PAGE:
guarantees in the event of bank failure
bank panic, bank run in English. This is the worst-case scenario that every bank dreads, the one that finally brings down, Friday, March 10, the Silicon Valley Bank (SVB)the bank for American start-ups.
The dreaded infernal spiral has taken place: bad news about the health of an establishment panics customers, they massively want to withdraw their money, the bank struggles to meet these requests (liquidity crisis) and finds itself forced to sell assets at a loss, which aggravates its difficulties (solvency crisis). A vicious circle is all the more feared in that it can, by contagion, then affect other banks and cause a global crisis.
If this scenario is not on the agenda in France – “French banks are not exposed to any risk as a result of the bankruptcy of the SVB”, repeated Prime Minister Elisabeth Borne on March 15 in the Senate –, safeguards have been put in place to prevent it from engaging. Foremost among which, in France, the guarantee of bank depositswhich aims to nurture customer confidence.
The principle: a public service body, the Deposit Guarantee and Resolution Fund (FGDR, created in 1999), must compensate you in the event of your bank’s failure, within seven working days.
100% compensation for the Livret A
The savings placed on Booklet ATHE Sustainable and solidarity development booklet (LDDS) and the Livret d’épargne populaire (LEP), which are all capped savings accounts, are thus fully covered. However, the guarantee is limited to 100,000 euros for money deposited in current accounts, ordinary savings accounts, the Youth Booklets, the housing savings plan, etc. (except in the case of an exceptional deposit, for example if you have just received an inheritance, in which case the guarantee may be higher).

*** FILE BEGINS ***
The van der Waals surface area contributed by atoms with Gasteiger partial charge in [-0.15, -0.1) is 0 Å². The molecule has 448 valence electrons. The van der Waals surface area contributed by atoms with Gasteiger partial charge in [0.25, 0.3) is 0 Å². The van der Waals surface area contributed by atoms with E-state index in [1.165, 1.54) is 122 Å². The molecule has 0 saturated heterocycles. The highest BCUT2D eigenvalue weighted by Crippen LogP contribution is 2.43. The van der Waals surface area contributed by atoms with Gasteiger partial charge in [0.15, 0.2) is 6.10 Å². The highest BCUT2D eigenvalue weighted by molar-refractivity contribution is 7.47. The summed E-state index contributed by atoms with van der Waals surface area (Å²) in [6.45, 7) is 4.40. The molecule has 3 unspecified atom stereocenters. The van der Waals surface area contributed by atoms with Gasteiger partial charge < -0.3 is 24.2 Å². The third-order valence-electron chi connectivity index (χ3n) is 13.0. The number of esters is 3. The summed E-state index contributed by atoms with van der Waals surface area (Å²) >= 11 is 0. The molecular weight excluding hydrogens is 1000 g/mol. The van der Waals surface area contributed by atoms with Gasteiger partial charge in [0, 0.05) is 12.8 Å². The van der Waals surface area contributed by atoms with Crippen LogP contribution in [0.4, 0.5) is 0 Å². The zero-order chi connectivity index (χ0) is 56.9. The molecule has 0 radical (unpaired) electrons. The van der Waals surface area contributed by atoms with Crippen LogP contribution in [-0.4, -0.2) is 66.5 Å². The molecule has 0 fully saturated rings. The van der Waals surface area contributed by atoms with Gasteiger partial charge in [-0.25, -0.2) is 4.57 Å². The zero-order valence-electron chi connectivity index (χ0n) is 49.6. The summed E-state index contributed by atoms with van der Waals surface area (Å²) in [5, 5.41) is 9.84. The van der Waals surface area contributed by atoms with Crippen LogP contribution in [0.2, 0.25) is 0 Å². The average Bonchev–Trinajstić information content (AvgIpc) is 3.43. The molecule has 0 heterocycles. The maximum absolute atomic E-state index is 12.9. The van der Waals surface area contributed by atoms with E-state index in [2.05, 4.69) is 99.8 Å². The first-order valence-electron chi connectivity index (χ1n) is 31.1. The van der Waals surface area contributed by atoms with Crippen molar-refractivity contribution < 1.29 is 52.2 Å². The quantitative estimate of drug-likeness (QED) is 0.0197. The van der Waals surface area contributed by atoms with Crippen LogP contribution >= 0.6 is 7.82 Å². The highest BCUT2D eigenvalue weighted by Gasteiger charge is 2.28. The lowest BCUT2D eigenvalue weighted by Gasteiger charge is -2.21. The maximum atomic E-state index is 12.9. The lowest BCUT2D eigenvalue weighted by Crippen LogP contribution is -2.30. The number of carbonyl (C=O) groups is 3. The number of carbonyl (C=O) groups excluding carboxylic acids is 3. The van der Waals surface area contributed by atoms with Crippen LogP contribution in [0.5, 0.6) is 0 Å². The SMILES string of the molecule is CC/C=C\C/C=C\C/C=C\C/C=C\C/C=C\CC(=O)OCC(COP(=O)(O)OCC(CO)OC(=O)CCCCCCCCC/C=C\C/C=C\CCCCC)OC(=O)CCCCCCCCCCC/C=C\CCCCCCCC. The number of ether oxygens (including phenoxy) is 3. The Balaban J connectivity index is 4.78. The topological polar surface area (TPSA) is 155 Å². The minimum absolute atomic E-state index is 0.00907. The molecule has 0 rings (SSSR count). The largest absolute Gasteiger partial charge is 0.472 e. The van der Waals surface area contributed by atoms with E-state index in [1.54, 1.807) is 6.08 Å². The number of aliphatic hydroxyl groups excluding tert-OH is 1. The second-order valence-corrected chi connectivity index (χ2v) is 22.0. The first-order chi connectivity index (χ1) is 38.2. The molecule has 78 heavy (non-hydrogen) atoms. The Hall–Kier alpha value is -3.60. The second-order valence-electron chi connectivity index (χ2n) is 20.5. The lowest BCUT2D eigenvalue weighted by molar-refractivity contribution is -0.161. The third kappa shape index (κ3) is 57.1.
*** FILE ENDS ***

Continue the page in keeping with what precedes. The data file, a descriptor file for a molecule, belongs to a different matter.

“Within a few days of the failure of your bank, we would open a secure space on the Internet for its customers, where you should register and indicate the number of your new bank account, so that we can pay the compensation. »says Thierry Dissaux, chairman of the FGDR board.
These 100,000 euros are per customer (and not per household) and per bank. If you are a customer of both Hello Bank and BNP Paribas, it is the same bank, the 100,000 euros only come in once. On the other hand, most online banks, such as Boursorama, Fortunéo or Monabanq, even if they are subsidiaries of other banks, have their own banking license and therefore are members of the FGDR on their behalf: if you are a customer of both of Fortuneo and its parent company Crédit Mutuel Arkéa, your capital is guaranteed up to a maximum of 100,000 euros on both sides (therefore potentially up to 200,000 euros).
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